Instead, they have it all to do again after substitute Cillian Sheridan’s late equaliser, and will need to show far more spirit in the replay if they are to go through.
Some draws are fair because neither side deserved to lose, others because neither deserved to win. This came into the latter category, and whoever eventually progresses to the quarter-finals, it can only be hoped that there is more football at McDiarmid Park tomorrow week than there was here.
Most of the skill that was on display came from David Templeton, who scored the opening goal and was a persistent threat to the St Johnstone defence. Ryan McGowan and Ian Black also played well for the home side, but on balance this Hearts team looked closer to the one which lost at Inverness 15 days earlier than to the one which won five games out of six not so long ago. Hearts’ build-up play was decent, especially during a spell in the second half in which they threatened to extend their lead, but they created few clear-cut chances. They had a plausible claim for a penalty in that spell, when Dave Mackay appeared to handle in the box, but referee Craig Thomson either failed to spot it or ruled that the contact had been unintentional.
Mackay was booked for dissent a couple of minutes after that incident, then picked up a second yellow for dangerous play with 17 minutes left. But St Johnstone were not dejected by the loss of the defender, and after Sheridan had levelled they were the livelier side.
One slight consolation for Hearts is that at least they fared better than they did in last year’s fourth-round tie, when they lost at home to the same opponents at the first time of asking. That match was a drab affair, with substitute Peter MacDonald grabbing a late winner, and this one was little better, despite being coerced into life by Templeton’s tenth-minute opener.
St Johnstone had had slightly the better of a tentative start, but the winger caught them unawares in an attack down the left. Gathering the ball on the edge of the box, he jinked inside, and shot low past a surprised-looking Peter Enckelman, who would have been entitled to expect his defence to do more to shut down a scoring opportunity. For their part, the defence would have been equally entitled to expect a more alert response from their goalkeeper.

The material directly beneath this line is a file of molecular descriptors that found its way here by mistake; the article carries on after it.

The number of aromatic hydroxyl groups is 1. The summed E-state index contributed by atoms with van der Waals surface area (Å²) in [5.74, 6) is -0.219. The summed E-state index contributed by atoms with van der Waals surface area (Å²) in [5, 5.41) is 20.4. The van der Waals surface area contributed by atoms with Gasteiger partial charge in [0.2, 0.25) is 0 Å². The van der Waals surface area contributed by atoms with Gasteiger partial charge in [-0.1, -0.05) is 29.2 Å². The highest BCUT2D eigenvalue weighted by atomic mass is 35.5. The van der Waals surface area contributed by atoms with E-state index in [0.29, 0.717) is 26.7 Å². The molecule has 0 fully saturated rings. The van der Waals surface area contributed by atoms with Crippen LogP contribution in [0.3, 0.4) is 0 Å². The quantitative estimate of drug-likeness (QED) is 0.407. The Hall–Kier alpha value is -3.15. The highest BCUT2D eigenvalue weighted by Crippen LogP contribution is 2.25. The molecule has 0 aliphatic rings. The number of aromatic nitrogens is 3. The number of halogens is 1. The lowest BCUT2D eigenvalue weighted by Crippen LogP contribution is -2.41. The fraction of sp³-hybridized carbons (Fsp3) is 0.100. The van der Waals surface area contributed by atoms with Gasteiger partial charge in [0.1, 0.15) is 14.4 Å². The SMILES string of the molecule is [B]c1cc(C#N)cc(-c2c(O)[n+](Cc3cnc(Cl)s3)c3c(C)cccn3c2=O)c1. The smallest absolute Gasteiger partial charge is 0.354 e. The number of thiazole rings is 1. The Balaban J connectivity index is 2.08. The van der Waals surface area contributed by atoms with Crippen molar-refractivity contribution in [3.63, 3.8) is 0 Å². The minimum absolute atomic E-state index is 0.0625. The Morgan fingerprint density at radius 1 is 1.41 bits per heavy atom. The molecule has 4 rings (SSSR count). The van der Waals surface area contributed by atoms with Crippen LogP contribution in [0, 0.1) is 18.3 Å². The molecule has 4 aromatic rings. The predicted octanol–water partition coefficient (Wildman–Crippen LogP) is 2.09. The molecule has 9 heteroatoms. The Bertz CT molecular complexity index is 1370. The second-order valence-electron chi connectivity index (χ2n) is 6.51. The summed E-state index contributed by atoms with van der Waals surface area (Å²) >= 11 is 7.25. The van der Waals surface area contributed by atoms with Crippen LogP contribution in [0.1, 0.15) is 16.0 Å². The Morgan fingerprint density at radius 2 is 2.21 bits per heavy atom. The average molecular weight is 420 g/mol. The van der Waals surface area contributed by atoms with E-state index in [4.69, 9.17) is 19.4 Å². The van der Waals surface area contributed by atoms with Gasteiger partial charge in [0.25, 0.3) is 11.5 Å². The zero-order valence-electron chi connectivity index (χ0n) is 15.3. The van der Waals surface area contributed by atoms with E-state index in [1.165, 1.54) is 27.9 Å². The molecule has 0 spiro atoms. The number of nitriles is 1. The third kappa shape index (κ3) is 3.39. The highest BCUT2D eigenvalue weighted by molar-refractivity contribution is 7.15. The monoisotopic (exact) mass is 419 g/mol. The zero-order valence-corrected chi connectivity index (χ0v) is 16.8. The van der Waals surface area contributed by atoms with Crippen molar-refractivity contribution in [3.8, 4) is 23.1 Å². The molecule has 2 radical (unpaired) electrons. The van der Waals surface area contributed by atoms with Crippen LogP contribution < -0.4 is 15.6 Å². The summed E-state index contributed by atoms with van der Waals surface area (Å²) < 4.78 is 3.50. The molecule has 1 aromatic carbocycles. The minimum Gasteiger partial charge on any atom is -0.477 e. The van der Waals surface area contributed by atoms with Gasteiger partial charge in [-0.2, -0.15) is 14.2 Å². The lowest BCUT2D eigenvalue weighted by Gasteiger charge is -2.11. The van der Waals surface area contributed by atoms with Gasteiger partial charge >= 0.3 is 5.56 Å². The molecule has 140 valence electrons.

St Johnstone then pressed forward in greater numbers than they had planned, but made little headway against a well-organised home defence, and did not create another clear opening in the first half. At the other end, Templeton continued to trouble, and David Robertson was booked after a heavy challenge on the goalscorer. Towards half-time Templeton laid on a decent chance with a cut-back, but Scott Robinson miscued his shot, sending it tumbling into Enckelman’s arms.
Sheridan came on for Robertson at the start of the second half as St Johnstone switched from 4-5-1 to 4-4-2, and within a minute he laid on a chance from which Francisco Sandaza should have equalised. The substitute’s chipped cross from the byeline was perfectly weighted, but his fellow striker just failed to get the right angle on his header and it rebounded off the crossbar with MacDonald beaten.
Murray Davidson sent a shot on the run over the bar, and Liam Craig then had a long-range attempt parried by MacDonald, as St Johnstone continued to enjoy a promising start to the second half. A second goal for Hearts at that stage still seemed likely to kill off the game, and they thought they should have been given the chance to score it from 12 yards after the Mackay incident.
Although they were not awarded a penalty, the home side were soon handed an advantage when Mackay was dismissed. When manager Paulo Sergio introduced Mehdi Taouil for Rudi Skacel it looked to be exactly the substitution Hearts needed to run down the clock – but instead of helping his team to victory, the Moroccan immediately played an unwitting role in the equaliser.
Probably the most technically gifted player on the field, Taouil gave away possession with his first touch, allowing the ball to bounce off his shin and into the path of Sandaza. The striker found Sheridan with a low ball into space, and the substitute ran on into the box before stroking the ball past MacDonald.
Belatedly waking up to the fact that there was a match to be won, Hearts finished strongly, and in the closing minutes put St Johnstone under some pressure. Their most promising move came on the verge of stoppage time when Templeton slalomed past three men in the box, but he was off balance by the time he was able to shoot, and could do no more than stab a shot straight at Enckelman.